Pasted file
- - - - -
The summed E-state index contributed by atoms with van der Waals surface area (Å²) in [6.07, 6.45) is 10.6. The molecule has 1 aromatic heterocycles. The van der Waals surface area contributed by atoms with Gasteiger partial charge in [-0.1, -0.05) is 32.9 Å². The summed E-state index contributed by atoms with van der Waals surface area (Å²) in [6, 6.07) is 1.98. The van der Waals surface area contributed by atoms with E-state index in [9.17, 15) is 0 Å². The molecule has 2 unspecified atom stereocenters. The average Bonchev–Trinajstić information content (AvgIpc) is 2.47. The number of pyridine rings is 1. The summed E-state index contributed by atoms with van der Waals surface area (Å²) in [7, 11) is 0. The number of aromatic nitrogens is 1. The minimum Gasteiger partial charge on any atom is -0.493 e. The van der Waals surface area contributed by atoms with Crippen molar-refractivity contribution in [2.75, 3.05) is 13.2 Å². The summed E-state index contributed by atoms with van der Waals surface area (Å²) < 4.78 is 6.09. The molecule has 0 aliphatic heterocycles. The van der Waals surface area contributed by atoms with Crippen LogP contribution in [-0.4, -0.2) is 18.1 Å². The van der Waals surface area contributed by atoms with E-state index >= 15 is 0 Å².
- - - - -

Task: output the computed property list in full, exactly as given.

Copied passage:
The summed E-state index contributed by atoms with van der Waals surface area (Å²) in [6.07, 6.45) is 10.6. The molecule has 1 aromatic heterocycles. The van der Waals surface area contributed by atoms with Gasteiger partial charge in [-0.1, -0.05) is 32.9 Å². The summed E-state index contributed by atoms with van der Waals surface area (Å²) in [6, 6.07) is 1.98. The van der Waals surface area contributed by atoms with E-state index in [9.17, 15) is 0 Å². The molecule has 2 unspecified atom stereocenters. The average Bonchev–Trinajstić information content (AvgIpc) is 2.47. The number of pyridine rings is 1. The summed E-state index contributed by atoms with van der Waals surface area (Å²) in [7, 11) is 0. The number of aromatic nitrogens is 1. The minimum Gasteiger partial charge on any atom is -0.493 e. The van der Waals surface area contributed by atoms with Crippen molar-refractivity contribution in [2.75, 3.05) is 13.2 Å². The summed E-state index contributed by atoms with van der Waals surface area (Å²) < 4.78 is 6.09. The molecule has 0 aliphatic heterocycles. The van der Waals surface area contributed by atoms with Crippen LogP contribution in [-0.4, -0.2) is 18.1 Å². The van der Waals surface area contributed by atoms with E-state index >= 15 is 0 Å².